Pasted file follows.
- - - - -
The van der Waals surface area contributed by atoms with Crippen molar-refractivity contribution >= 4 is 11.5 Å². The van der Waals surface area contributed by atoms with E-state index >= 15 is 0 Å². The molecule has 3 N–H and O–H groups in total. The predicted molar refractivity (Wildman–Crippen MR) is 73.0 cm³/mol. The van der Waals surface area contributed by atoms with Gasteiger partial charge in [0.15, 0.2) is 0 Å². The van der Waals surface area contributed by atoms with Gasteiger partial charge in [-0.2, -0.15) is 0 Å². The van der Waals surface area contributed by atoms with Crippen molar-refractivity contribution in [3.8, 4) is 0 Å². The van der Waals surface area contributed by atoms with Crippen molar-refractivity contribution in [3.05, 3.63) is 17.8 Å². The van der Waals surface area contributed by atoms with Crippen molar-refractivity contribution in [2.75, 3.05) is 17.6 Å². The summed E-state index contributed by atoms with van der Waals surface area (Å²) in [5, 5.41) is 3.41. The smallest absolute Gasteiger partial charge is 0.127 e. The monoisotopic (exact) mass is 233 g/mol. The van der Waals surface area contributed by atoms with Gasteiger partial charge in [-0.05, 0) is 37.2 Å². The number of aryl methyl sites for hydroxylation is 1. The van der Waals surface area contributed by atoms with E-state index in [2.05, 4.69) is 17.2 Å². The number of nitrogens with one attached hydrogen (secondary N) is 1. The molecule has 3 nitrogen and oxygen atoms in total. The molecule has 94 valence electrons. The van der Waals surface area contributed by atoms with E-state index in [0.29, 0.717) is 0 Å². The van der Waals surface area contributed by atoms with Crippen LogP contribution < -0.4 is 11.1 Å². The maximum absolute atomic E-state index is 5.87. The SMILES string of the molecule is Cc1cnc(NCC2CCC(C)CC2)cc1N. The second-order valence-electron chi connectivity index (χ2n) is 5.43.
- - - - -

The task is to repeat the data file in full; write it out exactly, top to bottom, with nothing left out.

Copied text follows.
The van der Waals surface area contributed by atoms with Crippen molar-refractivity contribution >= 4 is 11.5 Å². The van der Waals surface area contributed by atoms with E-state index >= 15 is 0 Å². The molecule has 3 N–H and O–H groups in total. The predicted molar refractivity (Wildman–Crippen MR) is 73.0 cm³/mol. The van der Waals surface area contributed by atoms with Gasteiger partial charge in [0.15, 0.2) is 0 Å². The van der Waals surface area contributed by atoms with Gasteiger partial charge in [-0.2, -0.15) is 0 Å². The van der Waals surface area contributed by atoms with Crippen molar-refractivity contribution in [3.8, 4) is 0 Å². The van der Waals surface area contributed by atoms with Crippen molar-refractivity contribution in [3.05, 3.63) is 17.8 Å². The van der Waals surface area contributed by atoms with Crippen molar-refractivity contribution in [2.75, 3.05) is 17.6 Å². The summed E-state index contributed by atoms with van der Waals surface area (Å²) in [5, 5.41) is 3.41. The smallest absolute Gasteiger partial charge is 0.127 e. The monoisotopic (exact) mass is 233 g/mol. The van der Waals surface area contributed by atoms with Gasteiger partial charge in [-0.05, 0) is 37.2 Å². The number of aryl methyl sites for hydroxylation is 1. The van der Waals surface area contributed by atoms with E-state index in [2.05, 4.69) is 17.2 Å². The number of nitrogens with one attached hydrogen (secondary N) is 1. The molecule has 3 nitrogen and oxygen atoms in total. The molecule has 94 valence electrons. The van der Waals surface area contributed by atoms with E-state index in [0.29, 0.717) is 0 Å². The van der Waals surface area contributed by atoms with Crippen LogP contribution < -0.4 is 11.1 Å². The maximum absolute atomic E-state index is 5.87. The SMILES string of the molecule is Cc1cnc(NCC2CCC(C)CC2)cc1N. The second-order valence-electron chi connectivity index (χ2n) is 5.43.